In this study, the compound of KA was isolated and purified from horseshoe crab tail by modern spectral analysis methods, such as TLC, UV, NMR, and ESI-MS. The antioxidant activities of KA from horseshoe crab were determined. The effects of KA on food intake, energy intake, body weight, and serum lipids were investigated in the HFD mouse model. This study also explored the possible effects of KA on gut microbiota in HFD mice. We selected simvastatin (SV) as a positive control [31].

2. Materials and Methods

2.1. Materials and Chemicals

Horseshoe crab (Tachypleus tridentatus) was collected from the North Gulf, Xiamen, China. Reversed phase silica gel YMC-ODS C18 was purchased from YMC (Kyoto, Japan). Silica gel chromatography plates GF254 were obtained from Qingdao Ocean Chemical Plant (Qingdao, China). We prepared normal phase column chromatography silica gel (Silia Flash P60) from SiliCycle (Quebec City, Canada), Sephadex LH-20 from GE Healthcare (Uppsala, Sweden), and deuterated solvents for NMR experiments from Shanghai Macklin Biochemical Co. Ltd. (Shanghai, China). Methanoic acid and methanol for ESI-MS were purchased from TEDIA Biochemical Co. Ltd. (USA). For FRAP and ABTS assay, we used total antioxidant capacity assay kit from Beyotime Institute of Biotechnology (Shanghai, China). We acquired all other reagents with analytical grade from Sinopharm Chemical Reagent Co. (Shanghai, China).

2.2. Preparation of the Crude Extract

The dried horseshoe crab tail was crushed and further extracted by three times with methanol in a ratio of 1 : 10 () at 40°C for 24 h. The extracts were combined, concentrated, and evaporated for dryness by a rotary evaporator (N-1100, EYELA, Japan) at 45°C. The methanol extract of horseshoe crab tail was dissolved in a little amout of methanol and then filtered using a Dismic-25 JP membrane filter with pore diameter of 0.45 μm (Advantec Toyo, Tokyo, Japan). Finally, the filtrate was evaporated to concentrate the crude extract.

2.3. Separation and Purification of the Compound

The methanol extract was separated into 4 fractions by silica gel column chromatography ( cm) with gradient elution of water and methanol from (1 : 0 to 0 : 1). The fraction 2 was applied to Sephadex LH-20 column chromatography ( cm) with methanol. The fraction was subjected to TLC analysis and then to reverse silica gel column chromatography by gradient elution of water and acetone from 4 : 6 to 0 : 1, which was separated into fraction A and fraction B. The fraction B was repeatedly recrystallized three times to finally obtain the compound.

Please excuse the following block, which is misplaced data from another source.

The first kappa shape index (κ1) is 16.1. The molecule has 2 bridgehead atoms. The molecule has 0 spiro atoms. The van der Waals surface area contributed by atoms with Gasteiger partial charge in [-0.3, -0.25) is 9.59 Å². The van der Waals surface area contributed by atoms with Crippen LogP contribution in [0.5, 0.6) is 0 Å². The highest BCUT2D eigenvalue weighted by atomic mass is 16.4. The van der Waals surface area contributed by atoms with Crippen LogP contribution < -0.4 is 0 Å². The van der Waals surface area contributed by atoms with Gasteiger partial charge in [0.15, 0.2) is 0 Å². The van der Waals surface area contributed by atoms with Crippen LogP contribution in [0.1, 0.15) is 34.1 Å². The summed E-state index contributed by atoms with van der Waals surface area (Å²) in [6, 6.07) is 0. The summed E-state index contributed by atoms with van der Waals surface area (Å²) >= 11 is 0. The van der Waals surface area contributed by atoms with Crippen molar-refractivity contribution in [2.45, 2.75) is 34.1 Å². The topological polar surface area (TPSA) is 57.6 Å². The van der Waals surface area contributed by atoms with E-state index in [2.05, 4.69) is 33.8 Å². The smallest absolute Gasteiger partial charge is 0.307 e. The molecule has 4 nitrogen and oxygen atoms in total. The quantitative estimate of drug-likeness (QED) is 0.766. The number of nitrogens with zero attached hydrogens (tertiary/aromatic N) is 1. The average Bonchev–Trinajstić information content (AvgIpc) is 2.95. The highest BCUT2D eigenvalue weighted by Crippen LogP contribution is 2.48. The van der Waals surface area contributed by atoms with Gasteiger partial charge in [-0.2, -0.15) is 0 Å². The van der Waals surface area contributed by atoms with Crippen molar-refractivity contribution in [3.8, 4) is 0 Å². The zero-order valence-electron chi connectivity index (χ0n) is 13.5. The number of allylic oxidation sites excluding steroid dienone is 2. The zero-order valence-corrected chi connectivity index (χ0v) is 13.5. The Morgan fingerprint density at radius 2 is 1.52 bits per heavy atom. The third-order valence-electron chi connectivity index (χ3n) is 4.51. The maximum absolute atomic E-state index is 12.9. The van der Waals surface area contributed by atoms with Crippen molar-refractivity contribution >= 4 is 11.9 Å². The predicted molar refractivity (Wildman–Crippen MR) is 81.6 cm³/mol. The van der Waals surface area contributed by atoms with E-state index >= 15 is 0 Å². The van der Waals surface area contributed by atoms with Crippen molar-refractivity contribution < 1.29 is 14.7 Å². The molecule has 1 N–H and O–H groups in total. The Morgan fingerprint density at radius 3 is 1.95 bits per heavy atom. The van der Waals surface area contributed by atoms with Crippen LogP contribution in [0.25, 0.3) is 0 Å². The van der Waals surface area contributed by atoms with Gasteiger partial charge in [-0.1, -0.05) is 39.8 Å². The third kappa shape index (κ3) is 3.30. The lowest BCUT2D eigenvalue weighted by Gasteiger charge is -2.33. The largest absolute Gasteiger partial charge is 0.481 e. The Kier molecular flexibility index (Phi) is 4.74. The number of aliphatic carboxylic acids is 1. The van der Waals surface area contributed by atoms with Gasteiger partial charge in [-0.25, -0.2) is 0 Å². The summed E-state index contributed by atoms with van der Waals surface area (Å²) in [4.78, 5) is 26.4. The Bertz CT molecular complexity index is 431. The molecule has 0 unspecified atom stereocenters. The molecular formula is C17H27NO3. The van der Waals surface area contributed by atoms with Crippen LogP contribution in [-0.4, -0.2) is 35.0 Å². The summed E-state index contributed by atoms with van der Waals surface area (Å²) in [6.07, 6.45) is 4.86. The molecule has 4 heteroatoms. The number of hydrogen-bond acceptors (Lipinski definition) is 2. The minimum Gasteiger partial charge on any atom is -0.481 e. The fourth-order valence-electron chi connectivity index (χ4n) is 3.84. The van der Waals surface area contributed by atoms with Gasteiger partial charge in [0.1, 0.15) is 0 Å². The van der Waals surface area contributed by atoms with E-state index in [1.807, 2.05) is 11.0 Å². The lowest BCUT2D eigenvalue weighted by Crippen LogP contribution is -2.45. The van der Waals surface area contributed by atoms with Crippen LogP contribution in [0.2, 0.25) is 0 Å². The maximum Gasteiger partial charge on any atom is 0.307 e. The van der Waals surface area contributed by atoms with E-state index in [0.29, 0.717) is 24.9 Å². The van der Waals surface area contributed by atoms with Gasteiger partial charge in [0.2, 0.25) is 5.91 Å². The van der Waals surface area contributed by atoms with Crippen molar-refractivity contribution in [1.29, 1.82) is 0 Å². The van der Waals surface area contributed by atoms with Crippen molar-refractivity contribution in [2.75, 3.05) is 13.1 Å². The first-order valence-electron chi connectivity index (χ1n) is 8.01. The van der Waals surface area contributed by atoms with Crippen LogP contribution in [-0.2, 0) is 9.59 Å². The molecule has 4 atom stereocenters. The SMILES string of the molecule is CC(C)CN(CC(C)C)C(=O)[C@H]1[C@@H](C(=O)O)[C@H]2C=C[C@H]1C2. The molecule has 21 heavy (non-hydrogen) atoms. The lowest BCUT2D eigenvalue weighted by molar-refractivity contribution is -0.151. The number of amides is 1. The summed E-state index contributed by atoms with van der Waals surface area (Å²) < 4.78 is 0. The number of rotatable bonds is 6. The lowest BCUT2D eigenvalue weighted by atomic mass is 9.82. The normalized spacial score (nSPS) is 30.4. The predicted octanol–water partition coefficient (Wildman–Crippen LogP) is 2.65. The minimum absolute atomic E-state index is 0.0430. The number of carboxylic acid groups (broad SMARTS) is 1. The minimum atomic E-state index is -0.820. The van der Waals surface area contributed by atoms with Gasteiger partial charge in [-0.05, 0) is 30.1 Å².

2.4. Structural Identification of the Compound

The purified component HCT8 was dissolved in a trace amount of methanol and placed in a clean nuclear magnetic tube. The methanol was subjected to rotary evaporation with a rotary evaporator; the dry weight was weighed and labeled and then dissolved with the corresponding deuterated reagent. We recorded 1H-NMR, 13C-NMR, 1H-1H COSY, HMBC, and HSQC (400 MHz) spectra of the compound by a Bruker AVANCE-400 NMR spectrometer (Bruker Co., Rheinstetten, Germany). The mass spectra was analyzed by ESI-MS with Applied Biosystems (API2000 LC/MS/MS System, ABI, Foster City, California, USA).

2.5. Evaluation of Antioxidant Activity

With 2,2-azino-bis(3-ethylbenzthiazoline-6-sulfonic acid) (ABTS) assay kit [32, 33], we measured total antioxidant capacity of KA. For preparing the working solution, we mixed two stock solutions of oxidant and ABTS solutions (in equal quantities) and kept the mixed solution at room temperature in the dark for 16 h. Then, we mixed working solution (1 mL) with 80% ethanol (90 mL). Samples (10 μL) were mixed with fresh ABTS working solution (200 μL) at room temperature. After 6 min, the absorbance (at 734 nm) from the mixtures was recorded. We used Trolox as a reference compound. On the other hand, the total antioxidant capacity of KA was evaluated using the assay kit for ferric reducing ability of plasma (FRAP) [34, 35]. We prepared the working solution by mixing detective buffer, TPTZ (2,4,6-tripyridyl-s-triazine), and TPTZ dilution solutions (the stock solutions in a ratio of 1 : 1 : 10). At 37°C, samples (5 μL) were mixed with working solution of FRAP (180 μL). After 5 min, the absorbance (at 593 nm) of the mixtures was recorded. We prepared the standard curve with FeSO4. Finally, we showed the values expressed as the mean of 3 measurements.